Iraqi Pols Respond to Elections
Americans weren’t the only ones watching election returns late into the night. Iraqi politicians, dependent on America for money, power and protection, held a meeting to debate the impact of a Democratic Congress.
Los Angeles Times:
In government offices shielded by concrete blast walls, some Iraqi officials appeared concerned Wednesday that the power shift in the U.S. Congress and the resignation of Defense Secretary Donald H. Rumsfeld could effect major changes in policy toward their bloodied nation.
Members of Iraq’s dominant Shiite Muslim political bloc said worries were raised at a closed-door caucus that the Democrats’ ascent on Capitol Hill could hasten the departure of U.S. troops and stem the flow of funds to their beleaguered government while insurgent and sectarian violence rages.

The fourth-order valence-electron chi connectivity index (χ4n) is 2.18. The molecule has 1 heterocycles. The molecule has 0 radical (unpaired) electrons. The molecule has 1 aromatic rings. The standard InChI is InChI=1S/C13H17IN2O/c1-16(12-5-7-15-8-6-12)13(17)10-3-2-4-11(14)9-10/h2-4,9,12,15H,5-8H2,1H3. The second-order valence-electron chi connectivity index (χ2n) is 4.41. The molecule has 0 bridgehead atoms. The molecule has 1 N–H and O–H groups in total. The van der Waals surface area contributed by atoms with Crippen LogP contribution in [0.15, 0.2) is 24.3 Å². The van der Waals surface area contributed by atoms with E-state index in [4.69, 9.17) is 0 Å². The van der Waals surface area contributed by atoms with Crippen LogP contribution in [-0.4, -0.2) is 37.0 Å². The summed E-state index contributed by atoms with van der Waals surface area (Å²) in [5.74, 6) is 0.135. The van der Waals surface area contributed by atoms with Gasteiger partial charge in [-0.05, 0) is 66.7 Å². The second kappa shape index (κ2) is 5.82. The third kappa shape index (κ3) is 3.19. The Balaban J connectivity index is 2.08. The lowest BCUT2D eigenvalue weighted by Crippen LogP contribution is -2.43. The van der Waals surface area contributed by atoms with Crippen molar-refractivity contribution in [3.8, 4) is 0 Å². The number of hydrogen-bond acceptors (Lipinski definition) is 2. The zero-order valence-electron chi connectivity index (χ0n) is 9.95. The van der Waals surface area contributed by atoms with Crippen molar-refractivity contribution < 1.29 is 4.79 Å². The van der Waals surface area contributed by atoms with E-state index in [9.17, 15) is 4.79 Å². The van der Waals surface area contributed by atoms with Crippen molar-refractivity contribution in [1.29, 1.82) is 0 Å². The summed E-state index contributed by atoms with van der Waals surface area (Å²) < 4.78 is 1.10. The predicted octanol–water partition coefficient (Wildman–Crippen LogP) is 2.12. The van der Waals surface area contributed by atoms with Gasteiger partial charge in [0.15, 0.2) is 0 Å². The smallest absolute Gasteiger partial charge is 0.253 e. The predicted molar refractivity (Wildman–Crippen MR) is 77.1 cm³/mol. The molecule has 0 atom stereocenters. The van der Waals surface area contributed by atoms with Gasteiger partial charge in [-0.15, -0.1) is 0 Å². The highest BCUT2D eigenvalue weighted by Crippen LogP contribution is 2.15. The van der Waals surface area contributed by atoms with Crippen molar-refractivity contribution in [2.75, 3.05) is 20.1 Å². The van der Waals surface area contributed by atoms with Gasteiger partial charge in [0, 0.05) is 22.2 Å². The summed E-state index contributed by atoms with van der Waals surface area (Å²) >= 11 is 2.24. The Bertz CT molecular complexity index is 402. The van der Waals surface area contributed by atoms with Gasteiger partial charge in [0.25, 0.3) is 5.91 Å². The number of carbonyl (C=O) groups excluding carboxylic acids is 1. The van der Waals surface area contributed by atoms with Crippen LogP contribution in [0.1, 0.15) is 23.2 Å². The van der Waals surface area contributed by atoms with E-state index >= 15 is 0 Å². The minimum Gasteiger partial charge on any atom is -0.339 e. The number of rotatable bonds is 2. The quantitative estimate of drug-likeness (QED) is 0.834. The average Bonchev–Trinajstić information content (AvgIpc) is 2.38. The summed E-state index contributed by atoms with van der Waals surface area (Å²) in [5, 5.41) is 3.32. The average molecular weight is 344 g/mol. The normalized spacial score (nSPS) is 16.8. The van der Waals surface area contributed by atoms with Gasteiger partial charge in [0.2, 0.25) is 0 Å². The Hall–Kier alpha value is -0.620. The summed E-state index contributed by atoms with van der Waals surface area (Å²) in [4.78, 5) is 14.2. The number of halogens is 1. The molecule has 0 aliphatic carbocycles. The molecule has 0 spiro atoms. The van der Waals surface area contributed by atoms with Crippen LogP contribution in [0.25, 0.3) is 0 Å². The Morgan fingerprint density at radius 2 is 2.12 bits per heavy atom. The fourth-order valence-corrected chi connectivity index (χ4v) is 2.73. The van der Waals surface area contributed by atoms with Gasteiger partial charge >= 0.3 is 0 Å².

U.S. officials had already brought up the possibility of reducing aid to Iraq. The issue came up during meetings to persuade Prime Minister Nouri Maliki to accept timelines to make tough security and political decisions, such as dismantling Shiite militias blamed for nightly killing rampages against Sunni Arabs, who make up the backbone of the insurgency.
“Whoever will be in the House should now keep the promises that were made to Iraq regarding the arming of security forces, rebuilding Iraq and supporting the political process,” said an anxious Diyadhin Fayadh, a Shiite cleric and member of the United Iraqi Alliance parliamentary bloc.